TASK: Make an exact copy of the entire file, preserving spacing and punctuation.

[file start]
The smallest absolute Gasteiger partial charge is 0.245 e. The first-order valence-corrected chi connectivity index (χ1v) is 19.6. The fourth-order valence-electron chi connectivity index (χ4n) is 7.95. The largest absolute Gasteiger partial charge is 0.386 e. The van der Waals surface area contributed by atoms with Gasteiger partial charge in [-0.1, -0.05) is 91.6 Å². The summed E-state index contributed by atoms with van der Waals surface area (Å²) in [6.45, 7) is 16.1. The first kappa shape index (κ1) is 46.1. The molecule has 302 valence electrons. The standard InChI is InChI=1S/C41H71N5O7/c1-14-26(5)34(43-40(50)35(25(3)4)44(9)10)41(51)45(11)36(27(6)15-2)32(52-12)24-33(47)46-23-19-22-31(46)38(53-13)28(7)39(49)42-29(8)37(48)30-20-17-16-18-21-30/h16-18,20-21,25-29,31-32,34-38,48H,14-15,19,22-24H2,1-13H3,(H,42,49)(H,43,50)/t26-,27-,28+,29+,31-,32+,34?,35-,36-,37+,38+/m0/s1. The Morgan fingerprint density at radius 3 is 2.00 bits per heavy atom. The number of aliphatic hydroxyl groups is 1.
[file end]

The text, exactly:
The smallest absolute Gasteiger partial charge is 0.245 e. The first-order valence-corrected chi connectivity index (χ1v) is 19.6. The fourth-order valence-electron chi connectivity index (χ4n) is 7.95. The largest absolute Gasteiger partial charge is 0.386 e. The van der Waals surface area contributed by atoms with Gasteiger partial charge in [-0.1, -0.05) is 91.6 Å². The summed E-state index contributed by atoms with van der Waals surface area (Å²) in [6.45, 7) is 16.1. The first kappa shape index (κ1) is 46.1. The molecule has 302 valence electrons. The standard InChI is InChI=1S/C41H71N5O7/c1-14-26(5)34(43-40(50)35(25(3)4)44(9)10)41(51)45(11)36(27(6)15-2)32(52-12)24-33(47)46-23-19-22-31(46)38(53-13)28(7)39(49)42-29(8)37(48)30-20-17-16-18-21-30/h16-18,20-21,25-29,31-32,34-38,48H,14-15,19,22-24H2,1-13H3,(H,42,49)(H,43,50)/t26-,27-,28+,29+,31-,32+,34?,35-,36-,37+,38+/m0/s1. The Morgan fingerprint density at radius 3 is 2.00 bits per heavy atom. The number of aliphatic hydroxyl groups is 1.